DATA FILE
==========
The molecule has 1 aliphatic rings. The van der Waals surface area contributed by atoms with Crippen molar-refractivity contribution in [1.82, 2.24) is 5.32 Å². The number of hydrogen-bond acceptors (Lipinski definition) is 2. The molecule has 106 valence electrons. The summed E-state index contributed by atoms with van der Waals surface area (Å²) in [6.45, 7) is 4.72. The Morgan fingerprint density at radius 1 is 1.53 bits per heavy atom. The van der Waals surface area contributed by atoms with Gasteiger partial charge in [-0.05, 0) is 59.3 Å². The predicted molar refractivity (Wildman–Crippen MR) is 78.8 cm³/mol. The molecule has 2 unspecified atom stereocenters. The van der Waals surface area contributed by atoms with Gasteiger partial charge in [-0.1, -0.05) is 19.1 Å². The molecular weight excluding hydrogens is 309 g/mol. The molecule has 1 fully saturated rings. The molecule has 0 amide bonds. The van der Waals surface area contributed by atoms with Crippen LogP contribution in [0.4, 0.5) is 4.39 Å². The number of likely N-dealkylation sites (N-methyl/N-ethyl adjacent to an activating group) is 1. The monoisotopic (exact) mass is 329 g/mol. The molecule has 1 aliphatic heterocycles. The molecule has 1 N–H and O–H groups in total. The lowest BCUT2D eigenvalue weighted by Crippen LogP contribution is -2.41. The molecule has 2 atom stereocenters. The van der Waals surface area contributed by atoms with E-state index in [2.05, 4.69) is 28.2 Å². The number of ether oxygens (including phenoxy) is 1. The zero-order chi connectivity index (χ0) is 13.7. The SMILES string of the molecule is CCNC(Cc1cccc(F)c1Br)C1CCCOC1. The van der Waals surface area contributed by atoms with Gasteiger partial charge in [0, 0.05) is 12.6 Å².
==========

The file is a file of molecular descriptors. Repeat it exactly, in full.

The molecule has 1 aliphatic rings. The van der Waals surface area contributed by atoms with Crippen molar-refractivity contribution in [1.82, 2.24) is 5.32 Å². The number of hydrogen-bond acceptors (Lipinski definition) is 2. The molecule has 106 valence electrons. The summed E-state index contributed by atoms with van der Waals surface area (Å²) in [6.45, 7) is 4.72. The Morgan fingerprint density at radius 1 is 1.53 bits per heavy atom. The van der Waals surface area contributed by atoms with Gasteiger partial charge in [-0.05, 0) is 59.3 Å². The predicted molar refractivity (Wildman–Crippen MR) is 78.8 cm³/mol. The molecule has 2 unspecified atom stereocenters. The van der Waals surface area contributed by atoms with Gasteiger partial charge in [-0.1, -0.05) is 19.1 Å². The molecular weight excluding hydrogens is 309 g/mol. The molecule has 1 fully saturated rings. The molecule has 0 amide bonds. The van der Waals surface area contributed by atoms with Crippen LogP contribution in [0.4, 0.5) is 4.39 Å². The number of likely N-dealkylation sites (N-methyl/N-ethyl adjacent to an activating group) is 1. The monoisotopic (exact) mass is 329 g/mol. The molecule has 1 aliphatic heterocycles. The molecule has 1 N–H and O–H groups in total. The lowest BCUT2D eigenvalue weighted by Crippen LogP contribution is -2.41. The molecule has 2 atom stereocenters. The van der Waals surface area contributed by atoms with E-state index in [2.05, 4.69) is 28.2 Å². The number of ether oxygens (including phenoxy) is 1. The zero-order chi connectivity index (χ0) is 13.7. The SMILES string of the molecule is CCNC(Cc1cccc(F)c1Br)C1CCCOC1. The van der Waals surface area contributed by atoms with Gasteiger partial charge in [0, 0.05) is 12.6 Å².